The Australian National surfing Museum opened its doors in December 1993. Australia’s first dedicated surfing history museum was soon recognized by the International Surfing Association as “A place of surfing significance”. The ANSM is the largest museum of its kind anywhere in the world and is the only accredited surfing museum. The museum is dedicated to telling the story of Australian surfing through permanent displays and temporary exhibitions and is also the home of the Australian Surfing Hall of Fame which recognizes significant Australian surfers and the contributions they have made to industry, sport and culture. The museum is run under the auspices of the Surf Coast Shire council and managed by a team that combines full time paid staff and enthusiastic volunteers. Situated in the heart of Torquay’s Surf City precinct the museum is open 9-5, 364 days and welcomes locals, visitors and international travelers keen to explore Australia’s rich surfing heritage.

Vision

To be the centre of Australian surfing heritage.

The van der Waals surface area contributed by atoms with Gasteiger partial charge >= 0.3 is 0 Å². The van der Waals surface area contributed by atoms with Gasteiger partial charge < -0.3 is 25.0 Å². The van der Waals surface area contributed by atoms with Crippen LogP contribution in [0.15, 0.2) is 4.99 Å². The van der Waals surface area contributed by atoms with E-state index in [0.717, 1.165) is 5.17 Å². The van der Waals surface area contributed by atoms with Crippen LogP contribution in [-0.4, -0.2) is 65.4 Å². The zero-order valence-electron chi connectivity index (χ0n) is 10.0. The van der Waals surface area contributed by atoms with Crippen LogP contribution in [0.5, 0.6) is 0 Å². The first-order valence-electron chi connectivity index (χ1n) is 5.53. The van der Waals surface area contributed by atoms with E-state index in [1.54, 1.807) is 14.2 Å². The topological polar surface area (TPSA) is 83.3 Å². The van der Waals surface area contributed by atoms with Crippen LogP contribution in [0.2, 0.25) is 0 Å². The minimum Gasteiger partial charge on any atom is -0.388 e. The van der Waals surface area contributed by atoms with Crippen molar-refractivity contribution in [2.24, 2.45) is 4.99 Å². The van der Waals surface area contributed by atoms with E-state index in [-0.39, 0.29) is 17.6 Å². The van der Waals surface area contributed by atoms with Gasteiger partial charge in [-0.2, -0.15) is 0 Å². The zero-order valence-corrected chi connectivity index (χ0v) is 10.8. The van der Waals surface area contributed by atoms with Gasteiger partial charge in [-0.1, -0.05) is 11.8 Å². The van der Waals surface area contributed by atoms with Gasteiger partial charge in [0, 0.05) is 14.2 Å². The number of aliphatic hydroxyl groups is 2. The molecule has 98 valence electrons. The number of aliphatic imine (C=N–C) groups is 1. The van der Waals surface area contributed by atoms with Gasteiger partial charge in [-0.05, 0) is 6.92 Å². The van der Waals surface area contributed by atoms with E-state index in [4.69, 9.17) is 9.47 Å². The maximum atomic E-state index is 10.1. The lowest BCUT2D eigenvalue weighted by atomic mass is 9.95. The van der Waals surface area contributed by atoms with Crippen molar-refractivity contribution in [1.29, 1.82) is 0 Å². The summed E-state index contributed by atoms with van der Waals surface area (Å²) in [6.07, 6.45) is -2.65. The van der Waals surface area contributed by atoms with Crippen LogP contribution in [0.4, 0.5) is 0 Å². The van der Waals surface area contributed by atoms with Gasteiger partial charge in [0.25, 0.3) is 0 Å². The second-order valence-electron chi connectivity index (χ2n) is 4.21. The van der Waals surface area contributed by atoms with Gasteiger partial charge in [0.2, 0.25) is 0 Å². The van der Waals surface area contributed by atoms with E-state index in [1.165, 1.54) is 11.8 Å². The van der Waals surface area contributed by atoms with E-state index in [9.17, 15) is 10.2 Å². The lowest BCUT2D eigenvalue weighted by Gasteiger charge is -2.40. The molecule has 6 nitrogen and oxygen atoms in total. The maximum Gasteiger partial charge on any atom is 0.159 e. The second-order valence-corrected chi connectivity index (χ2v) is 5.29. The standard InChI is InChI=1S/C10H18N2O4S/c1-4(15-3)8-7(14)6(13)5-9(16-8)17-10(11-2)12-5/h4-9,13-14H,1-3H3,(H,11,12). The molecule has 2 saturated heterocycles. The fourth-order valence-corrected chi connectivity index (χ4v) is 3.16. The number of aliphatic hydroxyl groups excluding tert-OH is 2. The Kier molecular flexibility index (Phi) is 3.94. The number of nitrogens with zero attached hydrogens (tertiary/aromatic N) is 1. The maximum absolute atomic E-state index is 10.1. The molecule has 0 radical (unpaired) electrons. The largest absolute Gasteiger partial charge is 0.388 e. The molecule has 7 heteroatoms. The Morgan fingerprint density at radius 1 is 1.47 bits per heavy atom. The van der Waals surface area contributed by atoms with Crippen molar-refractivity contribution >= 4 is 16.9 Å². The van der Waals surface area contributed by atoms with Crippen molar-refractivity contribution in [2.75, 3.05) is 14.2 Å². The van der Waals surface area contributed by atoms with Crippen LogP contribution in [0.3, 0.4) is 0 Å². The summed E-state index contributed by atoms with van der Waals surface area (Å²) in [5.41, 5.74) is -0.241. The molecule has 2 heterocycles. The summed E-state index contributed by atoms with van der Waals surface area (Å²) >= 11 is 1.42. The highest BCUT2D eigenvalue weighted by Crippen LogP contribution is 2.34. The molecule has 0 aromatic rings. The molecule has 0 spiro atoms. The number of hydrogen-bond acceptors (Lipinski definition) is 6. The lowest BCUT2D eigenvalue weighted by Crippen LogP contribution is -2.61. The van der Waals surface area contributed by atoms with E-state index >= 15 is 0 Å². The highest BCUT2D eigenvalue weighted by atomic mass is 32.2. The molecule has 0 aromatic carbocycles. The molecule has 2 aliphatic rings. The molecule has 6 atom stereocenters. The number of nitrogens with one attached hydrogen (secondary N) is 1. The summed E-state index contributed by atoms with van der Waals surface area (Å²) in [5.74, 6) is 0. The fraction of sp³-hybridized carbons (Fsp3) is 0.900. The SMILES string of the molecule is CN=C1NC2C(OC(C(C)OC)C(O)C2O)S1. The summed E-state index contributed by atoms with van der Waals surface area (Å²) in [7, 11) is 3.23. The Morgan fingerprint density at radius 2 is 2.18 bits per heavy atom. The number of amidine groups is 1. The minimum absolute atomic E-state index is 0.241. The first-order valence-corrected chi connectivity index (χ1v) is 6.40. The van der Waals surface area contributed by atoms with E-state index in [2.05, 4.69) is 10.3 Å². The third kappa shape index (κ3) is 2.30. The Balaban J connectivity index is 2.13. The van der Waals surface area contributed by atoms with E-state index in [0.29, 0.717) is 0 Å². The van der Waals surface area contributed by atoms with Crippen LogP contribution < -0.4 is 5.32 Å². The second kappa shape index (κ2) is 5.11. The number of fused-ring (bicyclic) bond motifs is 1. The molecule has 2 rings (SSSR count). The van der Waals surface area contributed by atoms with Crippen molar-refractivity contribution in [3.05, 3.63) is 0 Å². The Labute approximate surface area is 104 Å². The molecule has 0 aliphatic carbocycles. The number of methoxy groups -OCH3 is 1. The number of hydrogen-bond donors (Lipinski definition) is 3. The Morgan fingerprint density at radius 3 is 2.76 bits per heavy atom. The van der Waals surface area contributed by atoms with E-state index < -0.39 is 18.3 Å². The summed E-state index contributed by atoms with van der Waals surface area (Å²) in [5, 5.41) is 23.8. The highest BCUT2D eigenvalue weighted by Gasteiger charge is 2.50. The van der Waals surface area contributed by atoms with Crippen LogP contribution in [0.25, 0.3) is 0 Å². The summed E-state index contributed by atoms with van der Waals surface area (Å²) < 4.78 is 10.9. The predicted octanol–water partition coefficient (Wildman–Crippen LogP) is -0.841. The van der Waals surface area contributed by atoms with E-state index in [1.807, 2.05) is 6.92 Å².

Purpose

To collect, preserve, document and share nationally and internationally significant items and stories of Australia’s surfing history and culture.

Values

Authenticity in the stories and information we share.
Inclusivity by representing the diversity of the Australian surfing community.
Sustainability – environmentally and economically.

STAFF

Evelyn Whitelaw

Coordinator – Australian National Surfing Museum and Visitor Information

Born and bred in Canberra, and brought up on South Coast beaches from Bulli to Broulee, Evelyn is the Coordinator of the Museum. Evelyn’s a qualified museum professional with a Bachelor of Arts
(History), Master of Museums and Collections and a Master of Cultural Heritage (hons). She arrived in Torquay in 2019, having spent the last 5 years in Scotland, where she was the Head of Public Programmes at the National Library of Scotland. Before that Evelyn worked as a Heritage Manager at New Lanark World Heritage Site, Senior Audio Archivist at AIATSIS and with the National Museum of Australia supporting their Aboriginal and Torres Strait Islander department.